"...Because the stereotype of a little old lady walking into a court room to face several counts of animal abuse tends to make judges and juries feel sympathetic for the "criminal," the legal system rarely prosecutes these people. Unfortunately, "just one hoarder can cause tremendous suffering to animals," notes Dr. LaFarge. It's not just one animal that was abused or neglected, it is usually hundreds that have suffered in deplorable conditions, many of these animals enduring a slow and painful death.
Since the legal system can't stop them, although it may slow them down, most hoarders go back to hoarding whenever they finish probation or mandated mental health treatments. "It's just like substance abuse," says Dr. LaFarge, "it's a matter of time before most relapse." The research and case follow-ups collected at Tufts University's Animal Hoarding Research Consortium back up Dr. LaFarge's experience. According to their data, the recidivism rate is nearly 100 percent.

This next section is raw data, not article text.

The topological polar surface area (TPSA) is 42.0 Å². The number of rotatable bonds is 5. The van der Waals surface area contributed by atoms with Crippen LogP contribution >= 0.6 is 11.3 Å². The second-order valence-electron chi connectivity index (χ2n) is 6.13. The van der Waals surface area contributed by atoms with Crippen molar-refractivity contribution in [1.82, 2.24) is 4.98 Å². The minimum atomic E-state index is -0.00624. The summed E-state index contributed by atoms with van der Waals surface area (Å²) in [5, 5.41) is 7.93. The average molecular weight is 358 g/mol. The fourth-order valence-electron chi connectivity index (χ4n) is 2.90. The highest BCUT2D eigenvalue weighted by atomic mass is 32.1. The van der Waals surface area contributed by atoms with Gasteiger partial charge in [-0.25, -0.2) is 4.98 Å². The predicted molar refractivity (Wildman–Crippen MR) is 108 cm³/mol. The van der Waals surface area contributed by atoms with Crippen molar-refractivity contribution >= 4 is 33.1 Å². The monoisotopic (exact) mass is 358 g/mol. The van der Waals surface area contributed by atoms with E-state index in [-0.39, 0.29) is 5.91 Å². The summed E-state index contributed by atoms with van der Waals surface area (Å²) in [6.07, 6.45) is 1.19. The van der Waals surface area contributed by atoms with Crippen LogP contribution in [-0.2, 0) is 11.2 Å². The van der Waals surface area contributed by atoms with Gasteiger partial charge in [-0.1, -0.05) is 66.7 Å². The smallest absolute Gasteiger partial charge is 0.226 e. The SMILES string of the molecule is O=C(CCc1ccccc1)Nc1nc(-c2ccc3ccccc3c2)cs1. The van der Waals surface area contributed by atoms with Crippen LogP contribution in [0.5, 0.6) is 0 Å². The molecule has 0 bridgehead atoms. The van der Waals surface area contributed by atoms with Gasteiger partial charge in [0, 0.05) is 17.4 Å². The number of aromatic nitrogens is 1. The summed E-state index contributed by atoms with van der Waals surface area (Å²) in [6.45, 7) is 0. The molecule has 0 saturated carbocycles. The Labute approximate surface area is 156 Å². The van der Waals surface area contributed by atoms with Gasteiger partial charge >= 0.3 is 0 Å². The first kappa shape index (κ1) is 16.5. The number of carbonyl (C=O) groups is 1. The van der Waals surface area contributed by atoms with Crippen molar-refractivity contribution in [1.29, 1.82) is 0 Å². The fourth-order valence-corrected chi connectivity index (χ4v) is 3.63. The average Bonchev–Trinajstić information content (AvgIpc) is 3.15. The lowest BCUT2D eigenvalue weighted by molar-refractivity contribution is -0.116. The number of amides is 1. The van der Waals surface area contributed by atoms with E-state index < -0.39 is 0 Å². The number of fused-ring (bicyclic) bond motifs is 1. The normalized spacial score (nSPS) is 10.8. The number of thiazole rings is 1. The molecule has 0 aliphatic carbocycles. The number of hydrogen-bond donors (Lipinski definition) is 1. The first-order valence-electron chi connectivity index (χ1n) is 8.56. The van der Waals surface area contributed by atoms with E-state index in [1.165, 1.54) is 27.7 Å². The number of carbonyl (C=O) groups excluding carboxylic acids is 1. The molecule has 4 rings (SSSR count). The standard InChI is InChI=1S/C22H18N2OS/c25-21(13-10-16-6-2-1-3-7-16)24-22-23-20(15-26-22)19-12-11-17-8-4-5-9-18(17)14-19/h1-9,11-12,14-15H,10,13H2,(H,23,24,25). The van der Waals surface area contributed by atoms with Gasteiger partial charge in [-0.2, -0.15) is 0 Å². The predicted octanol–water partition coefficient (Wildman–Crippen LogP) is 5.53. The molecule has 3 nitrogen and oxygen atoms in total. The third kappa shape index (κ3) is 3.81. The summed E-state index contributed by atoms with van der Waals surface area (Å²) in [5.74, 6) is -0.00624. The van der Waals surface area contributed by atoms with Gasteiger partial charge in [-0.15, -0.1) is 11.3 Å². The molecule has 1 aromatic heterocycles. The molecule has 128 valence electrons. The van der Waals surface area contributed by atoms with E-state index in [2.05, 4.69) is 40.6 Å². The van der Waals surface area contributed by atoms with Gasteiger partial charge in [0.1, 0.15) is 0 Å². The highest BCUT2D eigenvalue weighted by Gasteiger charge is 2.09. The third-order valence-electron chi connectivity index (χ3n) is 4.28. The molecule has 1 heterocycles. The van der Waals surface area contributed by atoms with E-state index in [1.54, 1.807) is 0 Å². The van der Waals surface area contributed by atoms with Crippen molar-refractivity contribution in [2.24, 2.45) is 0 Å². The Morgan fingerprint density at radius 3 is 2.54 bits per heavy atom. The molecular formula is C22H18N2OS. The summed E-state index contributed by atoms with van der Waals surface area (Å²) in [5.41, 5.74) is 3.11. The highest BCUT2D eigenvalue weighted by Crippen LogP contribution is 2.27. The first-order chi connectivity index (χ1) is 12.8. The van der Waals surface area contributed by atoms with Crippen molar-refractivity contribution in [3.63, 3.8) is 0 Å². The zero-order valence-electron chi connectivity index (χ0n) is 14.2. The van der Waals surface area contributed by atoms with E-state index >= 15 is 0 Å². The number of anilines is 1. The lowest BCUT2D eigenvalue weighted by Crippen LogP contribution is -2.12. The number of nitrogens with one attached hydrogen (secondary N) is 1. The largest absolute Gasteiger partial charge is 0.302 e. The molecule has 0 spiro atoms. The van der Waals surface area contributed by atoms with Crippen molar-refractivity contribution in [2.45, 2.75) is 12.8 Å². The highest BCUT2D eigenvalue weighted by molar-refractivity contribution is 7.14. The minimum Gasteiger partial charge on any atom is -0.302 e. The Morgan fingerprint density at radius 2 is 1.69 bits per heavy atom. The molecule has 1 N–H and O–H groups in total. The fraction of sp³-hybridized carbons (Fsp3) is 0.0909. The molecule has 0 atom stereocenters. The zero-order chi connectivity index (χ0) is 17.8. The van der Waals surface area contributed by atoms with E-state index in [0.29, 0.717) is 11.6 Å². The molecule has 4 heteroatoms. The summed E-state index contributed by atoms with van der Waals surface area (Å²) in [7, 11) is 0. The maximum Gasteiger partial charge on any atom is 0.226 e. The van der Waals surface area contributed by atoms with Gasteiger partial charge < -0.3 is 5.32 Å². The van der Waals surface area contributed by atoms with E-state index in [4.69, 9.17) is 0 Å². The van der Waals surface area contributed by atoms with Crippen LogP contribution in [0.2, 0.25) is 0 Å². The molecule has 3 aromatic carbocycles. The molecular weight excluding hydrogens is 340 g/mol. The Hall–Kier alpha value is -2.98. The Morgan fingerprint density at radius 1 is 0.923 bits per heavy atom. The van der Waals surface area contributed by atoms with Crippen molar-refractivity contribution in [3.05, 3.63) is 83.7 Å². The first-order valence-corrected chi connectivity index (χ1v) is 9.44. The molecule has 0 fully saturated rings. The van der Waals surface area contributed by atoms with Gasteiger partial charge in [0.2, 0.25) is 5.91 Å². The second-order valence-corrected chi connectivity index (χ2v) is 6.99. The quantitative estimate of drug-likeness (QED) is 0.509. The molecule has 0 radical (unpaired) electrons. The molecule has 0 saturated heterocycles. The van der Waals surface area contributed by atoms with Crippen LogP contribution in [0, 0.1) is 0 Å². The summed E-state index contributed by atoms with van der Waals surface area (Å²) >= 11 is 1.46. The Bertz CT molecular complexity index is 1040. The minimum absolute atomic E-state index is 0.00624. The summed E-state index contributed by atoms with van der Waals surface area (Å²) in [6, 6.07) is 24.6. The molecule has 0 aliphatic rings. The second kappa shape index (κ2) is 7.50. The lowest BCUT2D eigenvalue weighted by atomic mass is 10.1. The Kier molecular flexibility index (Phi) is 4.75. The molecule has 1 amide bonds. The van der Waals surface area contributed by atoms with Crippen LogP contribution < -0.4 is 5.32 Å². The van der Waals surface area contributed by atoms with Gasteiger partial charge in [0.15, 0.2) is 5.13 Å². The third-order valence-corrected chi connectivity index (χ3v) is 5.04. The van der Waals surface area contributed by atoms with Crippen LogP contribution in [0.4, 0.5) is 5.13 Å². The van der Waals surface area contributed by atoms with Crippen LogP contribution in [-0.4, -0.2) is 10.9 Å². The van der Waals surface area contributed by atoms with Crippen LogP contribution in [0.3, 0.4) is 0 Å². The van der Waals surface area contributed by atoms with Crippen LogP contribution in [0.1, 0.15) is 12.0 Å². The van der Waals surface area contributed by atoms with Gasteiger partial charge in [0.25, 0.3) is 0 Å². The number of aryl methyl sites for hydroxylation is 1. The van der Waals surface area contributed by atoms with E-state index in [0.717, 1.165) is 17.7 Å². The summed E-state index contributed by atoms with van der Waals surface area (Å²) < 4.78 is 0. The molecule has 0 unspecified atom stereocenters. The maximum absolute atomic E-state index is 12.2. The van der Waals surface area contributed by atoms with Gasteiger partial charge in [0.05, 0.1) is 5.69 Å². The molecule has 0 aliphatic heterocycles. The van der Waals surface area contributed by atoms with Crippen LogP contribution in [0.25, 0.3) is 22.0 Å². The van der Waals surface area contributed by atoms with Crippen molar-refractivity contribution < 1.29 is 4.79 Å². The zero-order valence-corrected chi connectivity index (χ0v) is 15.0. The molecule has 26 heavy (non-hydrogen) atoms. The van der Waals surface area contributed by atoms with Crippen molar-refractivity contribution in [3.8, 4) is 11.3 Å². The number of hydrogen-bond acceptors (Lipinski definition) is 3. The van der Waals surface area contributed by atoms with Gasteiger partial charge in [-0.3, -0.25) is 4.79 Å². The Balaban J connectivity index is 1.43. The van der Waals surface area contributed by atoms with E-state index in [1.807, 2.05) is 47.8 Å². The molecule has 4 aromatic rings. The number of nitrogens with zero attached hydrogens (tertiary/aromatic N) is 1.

So how do we prevent animal suffering from hoarders if the legal system can't stop it? "Animal hoarding is the failure of the community to notice the problem and speak up," says Dr. LaFarge. What really needs to happen is the development of a community response team to identify hoarders and make sure they are not starting to relapse.
In the end, it takes a whole community to prevent harm to animals. If you suspect someone is a hoarder, call your local humane society and ask to speak with an animal control officer..." More